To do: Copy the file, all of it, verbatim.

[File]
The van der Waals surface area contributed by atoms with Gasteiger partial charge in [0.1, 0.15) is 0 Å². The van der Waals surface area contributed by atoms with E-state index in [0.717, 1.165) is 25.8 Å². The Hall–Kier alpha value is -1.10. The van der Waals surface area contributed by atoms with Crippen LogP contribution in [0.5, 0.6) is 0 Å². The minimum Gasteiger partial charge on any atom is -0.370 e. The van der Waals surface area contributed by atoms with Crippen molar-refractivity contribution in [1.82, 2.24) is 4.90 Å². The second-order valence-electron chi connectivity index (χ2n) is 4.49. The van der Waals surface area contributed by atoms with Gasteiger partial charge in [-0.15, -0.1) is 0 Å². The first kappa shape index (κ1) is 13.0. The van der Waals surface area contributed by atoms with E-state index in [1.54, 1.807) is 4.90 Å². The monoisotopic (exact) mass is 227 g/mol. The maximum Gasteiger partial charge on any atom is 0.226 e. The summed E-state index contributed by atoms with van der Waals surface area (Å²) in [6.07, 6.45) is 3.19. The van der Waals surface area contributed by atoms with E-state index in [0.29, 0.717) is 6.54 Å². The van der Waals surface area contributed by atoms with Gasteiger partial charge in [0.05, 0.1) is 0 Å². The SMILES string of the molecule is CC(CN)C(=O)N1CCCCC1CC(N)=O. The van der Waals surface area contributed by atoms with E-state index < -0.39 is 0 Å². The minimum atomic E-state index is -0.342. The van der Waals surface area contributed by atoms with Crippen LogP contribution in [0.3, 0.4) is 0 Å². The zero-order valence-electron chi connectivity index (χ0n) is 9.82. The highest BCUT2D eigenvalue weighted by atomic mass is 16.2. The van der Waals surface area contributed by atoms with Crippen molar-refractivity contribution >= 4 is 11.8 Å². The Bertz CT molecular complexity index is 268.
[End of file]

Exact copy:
The van der Waals surface area contributed by atoms with Gasteiger partial charge in [0.1, 0.15) is 0 Å². The van der Waals surface area contributed by atoms with E-state index in [0.717, 1.165) is 25.8 Å². The Hall–Kier alpha value is -1.10. The van der Waals surface area contributed by atoms with Crippen LogP contribution in [0.5, 0.6) is 0 Å². The minimum Gasteiger partial charge on any atom is -0.370 e. The van der Waals surface area contributed by atoms with Crippen molar-refractivity contribution in [1.82, 2.24) is 4.90 Å². The second-order valence-electron chi connectivity index (χ2n) is 4.49. The van der Waals surface area contributed by atoms with Gasteiger partial charge in [-0.15, -0.1) is 0 Å². The first kappa shape index (κ1) is 13.0. The van der Waals surface area contributed by atoms with E-state index in [1.54, 1.807) is 4.90 Å². The monoisotopic (exact) mass is 227 g/mol. The maximum Gasteiger partial charge on any atom is 0.226 e. The summed E-state index contributed by atoms with van der Waals surface area (Å²) in [6.07, 6.45) is 3.19. The van der Waals surface area contributed by atoms with E-state index in [0.29, 0.717) is 6.54 Å². The van der Waals surface area contributed by atoms with Gasteiger partial charge in [0.05, 0.1) is 0 Å². The SMILES string of the molecule is CC(CN)C(=O)N1CCCCC1CC(N)=O. The van der Waals surface area contributed by atoms with E-state index < -0.39 is 0 Å². The minimum atomic E-state index is -0.342. The van der Waals surface area contributed by atoms with Crippen LogP contribution in [0.3, 0.4) is 0 Å². The zero-order valence-electron chi connectivity index (χ0n) is 9.82. The highest BCUT2D eigenvalue weighted by atomic mass is 16.2. The van der Waals surface area contributed by atoms with Crippen molar-refractivity contribution >= 4 is 11.8 Å². The Bertz CT molecular complexity index is 268.